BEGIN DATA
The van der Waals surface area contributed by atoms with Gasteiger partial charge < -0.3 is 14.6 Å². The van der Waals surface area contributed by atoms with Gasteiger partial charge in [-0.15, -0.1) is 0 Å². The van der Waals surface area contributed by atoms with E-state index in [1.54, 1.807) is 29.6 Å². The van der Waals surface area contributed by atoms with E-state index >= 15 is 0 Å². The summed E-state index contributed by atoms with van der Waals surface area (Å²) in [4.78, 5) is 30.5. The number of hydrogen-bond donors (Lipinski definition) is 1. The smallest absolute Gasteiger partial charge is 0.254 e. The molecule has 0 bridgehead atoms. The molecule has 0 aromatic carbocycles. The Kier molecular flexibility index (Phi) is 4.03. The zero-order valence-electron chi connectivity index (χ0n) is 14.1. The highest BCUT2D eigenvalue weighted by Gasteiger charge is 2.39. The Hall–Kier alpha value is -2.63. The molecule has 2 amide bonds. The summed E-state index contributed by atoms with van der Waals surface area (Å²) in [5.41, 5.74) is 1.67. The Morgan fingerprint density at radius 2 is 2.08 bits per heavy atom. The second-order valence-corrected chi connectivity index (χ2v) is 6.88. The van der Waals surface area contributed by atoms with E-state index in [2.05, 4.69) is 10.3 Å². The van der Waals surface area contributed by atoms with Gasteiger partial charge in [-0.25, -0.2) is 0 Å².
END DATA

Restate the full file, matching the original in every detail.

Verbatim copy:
The van der Waals surface area contributed by atoms with Gasteiger partial charge < -0.3 is 14.6 Å². The van der Waals surface area contributed by atoms with Gasteiger partial charge in [-0.15, -0.1) is 0 Å². The van der Waals surface area contributed by atoms with E-state index in [1.54, 1.807) is 29.6 Å². The van der Waals surface area contributed by atoms with E-state index >= 15 is 0 Å². The summed E-state index contributed by atoms with van der Waals surface area (Å²) in [4.78, 5) is 30.5. The number of hydrogen-bond donors (Lipinski definition) is 1. The smallest absolute Gasteiger partial charge is 0.254 e. The molecule has 0 bridgehead atoms. The molecule has 0 aromatic carbocycles. The Kier molecular flexibility index (Phi) is 4.03. The zero-order valence-electron chi connectivity index (χ0n) is 14.1. The highest BCUT2D eigenvalue weighted by Gasteiger charge is 2.39. The Hall–Kier alpha value is -2.63. The molecule has 2 amide bonds. The summed E-state index contributed by atoms with van der Waals surface area (Å²) in [5.41, 5.74) is 1.67. The Morgan fingerprint density at radius 2 is 2.08 bits per heavy atom. The second-order valence-corrected chi connectivity index (χ2v) is 6.88. The van der Waals surface area contributed by atoms with E-state index in [2.05, 4.69) is 10.3 Å². The van der Waals surface area contributed by atoms with Gasteiger partial charge in [-0.25, -0.2) is 0 Å².